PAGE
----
“He’s waiting for you to grow up,” she said dismissively.

Jamie’s birthday was coming up.  We had a colour that was special to us - a soft coral tan that was the shade of lipstick I used - Tangee.   Jamie had bought me a beautiful mohair scarf in the same hue and I found some wool in the same colour and as a real labour of love (I was a rubbish knitter) I decided to knit him some socks.  On four needles.  Maddie was an ace knitter- her needles would fly through the air whilst the garment grew at an alarming rate.  It was torture and everybody ribbed me but eventually the socks were finished with just one small hole where there shouldn’t have been.  Once I had darned it you would never have known.

  I took Jamie to meet the Millers whilst we were in Manchester and they were – as usual – very warm and welcoming.  That night Jamie wanted us to stay in Manchester but we couldn’t afford it and it seemed silly to stay in a sleazy B& B on a freezing cold night when we could have warm and cosy beds at home – to say nothing of Mum’s food.  Was I being selfish?  I could tell he wasn’t pleased and I sobbed silently in bed so as not to disturb Gran.

The next hospital dance I peeked through the windows and saw Andrew.  He looked a bit drunkish.  He didn’t come to another dance after that and it was the last time I ever saw him.

  One night Jamie phoned twice and didn’t get me.  When I got the message I phoned back and he wasn’t there.  I spoke to his landlord – who I had met – and he sounded strange.  Eventually I had a letter saying it would be better not to phone him as he had to be out a lot and he would phone me.  My state of mind was beginning to be affected.   Carelessly I put my hand in Oxalic which was very painful but did no lasting damage.  One of our long standing older patients was threshing about a lot whilst I was changing her and bashed my face with her fist.  She couldn’t help it of course but to my shame I burst into tears.  We all dreaded going to work in theatre for the first time and sure enough that was gong to be my next assignment.  The pressure was high and the two Sisters – excellent at their job - took no prisoners.  One was a sporty looking Amazon and the other was how I imagined an adult Violet Elizabeth Bott  of ‘Just William’ fame to look: slender, petite, curly hair, long lashed deep blue eyes and slightly protruding teeth.  She could totally demoralise you at six paces without ever raising her petulant little voice.  The first few days went well and then we had to autoclave rubber gloves to sterilise them.  The gloves were in the dangerous drugs cupboard and the keys were missing.  The engineer was called to break open the cupboard and there were the keys locked inside.  I had been the last person to have them.  I had been looking forward to seeing Matron because I had had an excellent report from Monsall Fever Hospital.  It was the custom for Matron to read reports aloud for one’s benefit.  Now I was going to see her for quite a different reason.  My health was suffering, my work was suffering – I couldn’t go one like this.  Something had to give.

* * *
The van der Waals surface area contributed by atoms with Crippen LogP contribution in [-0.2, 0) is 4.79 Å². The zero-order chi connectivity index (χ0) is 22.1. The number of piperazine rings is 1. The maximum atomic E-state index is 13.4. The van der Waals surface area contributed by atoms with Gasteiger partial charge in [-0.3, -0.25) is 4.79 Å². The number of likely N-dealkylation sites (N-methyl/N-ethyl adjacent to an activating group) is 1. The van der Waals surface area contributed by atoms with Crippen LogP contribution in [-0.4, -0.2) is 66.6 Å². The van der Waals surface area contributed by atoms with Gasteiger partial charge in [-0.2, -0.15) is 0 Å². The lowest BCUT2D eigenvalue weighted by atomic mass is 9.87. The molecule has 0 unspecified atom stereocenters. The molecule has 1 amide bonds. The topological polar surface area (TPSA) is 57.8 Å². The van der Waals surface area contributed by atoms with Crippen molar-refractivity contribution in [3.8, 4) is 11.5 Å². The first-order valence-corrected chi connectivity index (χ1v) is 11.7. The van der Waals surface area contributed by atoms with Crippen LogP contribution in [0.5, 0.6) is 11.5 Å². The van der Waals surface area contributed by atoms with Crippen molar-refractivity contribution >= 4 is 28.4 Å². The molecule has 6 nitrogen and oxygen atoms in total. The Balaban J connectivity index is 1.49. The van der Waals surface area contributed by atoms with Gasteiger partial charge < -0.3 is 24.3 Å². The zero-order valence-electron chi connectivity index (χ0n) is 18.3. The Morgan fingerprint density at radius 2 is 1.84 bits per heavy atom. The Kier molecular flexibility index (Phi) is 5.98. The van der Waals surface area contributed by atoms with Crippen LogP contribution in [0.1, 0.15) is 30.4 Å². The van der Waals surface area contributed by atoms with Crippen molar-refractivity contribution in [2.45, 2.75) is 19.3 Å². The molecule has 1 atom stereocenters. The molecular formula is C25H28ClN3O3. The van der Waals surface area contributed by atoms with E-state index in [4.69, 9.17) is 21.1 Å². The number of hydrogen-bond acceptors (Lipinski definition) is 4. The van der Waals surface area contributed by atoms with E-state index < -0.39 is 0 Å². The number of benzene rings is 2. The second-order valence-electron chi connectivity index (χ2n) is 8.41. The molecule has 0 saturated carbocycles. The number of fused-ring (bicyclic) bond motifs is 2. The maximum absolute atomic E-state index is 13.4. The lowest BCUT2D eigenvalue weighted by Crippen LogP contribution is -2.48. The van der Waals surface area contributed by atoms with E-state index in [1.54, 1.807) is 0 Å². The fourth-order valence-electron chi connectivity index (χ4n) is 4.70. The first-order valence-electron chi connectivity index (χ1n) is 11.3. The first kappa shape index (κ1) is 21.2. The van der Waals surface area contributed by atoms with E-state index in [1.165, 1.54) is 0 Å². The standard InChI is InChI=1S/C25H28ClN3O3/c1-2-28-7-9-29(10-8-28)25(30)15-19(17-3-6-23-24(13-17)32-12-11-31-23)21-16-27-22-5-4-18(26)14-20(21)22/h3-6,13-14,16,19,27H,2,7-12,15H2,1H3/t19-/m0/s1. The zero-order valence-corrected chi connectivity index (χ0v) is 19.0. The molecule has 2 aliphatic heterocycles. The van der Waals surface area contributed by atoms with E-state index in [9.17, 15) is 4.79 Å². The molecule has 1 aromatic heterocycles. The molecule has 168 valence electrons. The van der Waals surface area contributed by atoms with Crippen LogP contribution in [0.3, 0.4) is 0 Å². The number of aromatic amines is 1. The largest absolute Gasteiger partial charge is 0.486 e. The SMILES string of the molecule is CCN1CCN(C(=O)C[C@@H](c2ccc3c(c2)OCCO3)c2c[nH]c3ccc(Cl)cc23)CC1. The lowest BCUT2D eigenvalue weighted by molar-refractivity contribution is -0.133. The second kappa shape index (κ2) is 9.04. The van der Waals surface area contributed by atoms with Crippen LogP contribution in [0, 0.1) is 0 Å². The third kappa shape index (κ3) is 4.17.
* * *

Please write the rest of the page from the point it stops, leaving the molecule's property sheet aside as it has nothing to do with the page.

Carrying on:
Saturday, October 22, 2016

Portents?

 
 
Today I've been clearing out the attic and came across this poem I wrote sometime in the nineties.
It was winter and we were staying in our cottage twixt Skipton and Keighley - a lovely little village with an old church, a pub , the canal and the river Aire.
 
 
 
 
Farnhill
 
When the moon shines silver on the river,
When the hills and trees are decked with snow,
When ice crystals crunch beneath our footsteps,
And our nostrils prickle, do we know,
How lucky we are? 
 
When the gales gust wild upon the moor-side,
The rain is relentless, and the Aire,
Bursts its banks and floods the fields and meadows,
Drenching sheep and cattle, do we care,
How lucky we are?
 
When his chair is empty at the table,
And nobody reaches for your hand,
And the only voice is from the wireless,
Maybe then we'll really understand,
How lucky we were.
 
Let us seize the day, count our blessings,
Forget dewlaps, aches and stiffening knees,
Make each day a day to remember,
Cherish, love and aim to please.


Friday, October 14, 2016

It must be love.


Chapter 16

 It must be love.

. “Pat have you heard from Jamie yet?” 

I had bumped into Ginny outside the dining room.

“Yes thank goodness and at last I have an address.  Let’s meet up in the Rec when we come off duty and we can catch up.”

Ginny was her usual understanding self when I told her later of the harrowing meeting with Andrew and the angst at not being able to meet Jamie at the bus station.

“What rotten luck to be Relief Baby Nurse – the one duty when you can’t be off in the morning.  Was he upset?”

“He said he had been but soon realised it must have been impossible for me to get off duty.  It’s great to see you Ginny.  Most of our set are scattered all over the place – either on nights or at Baby Hospital …“

“Or Fever Hospital,” said Ginny, “including me.  I’m off tomorrow for a month.”

I groaned – life was going to be quite lonely for the next month or so.  We all had to do a month at St Mary’s Baby Hospital and also Monsall Fever Hospital.

“What’s the betting that as you come back from Monsall I’ll be next?”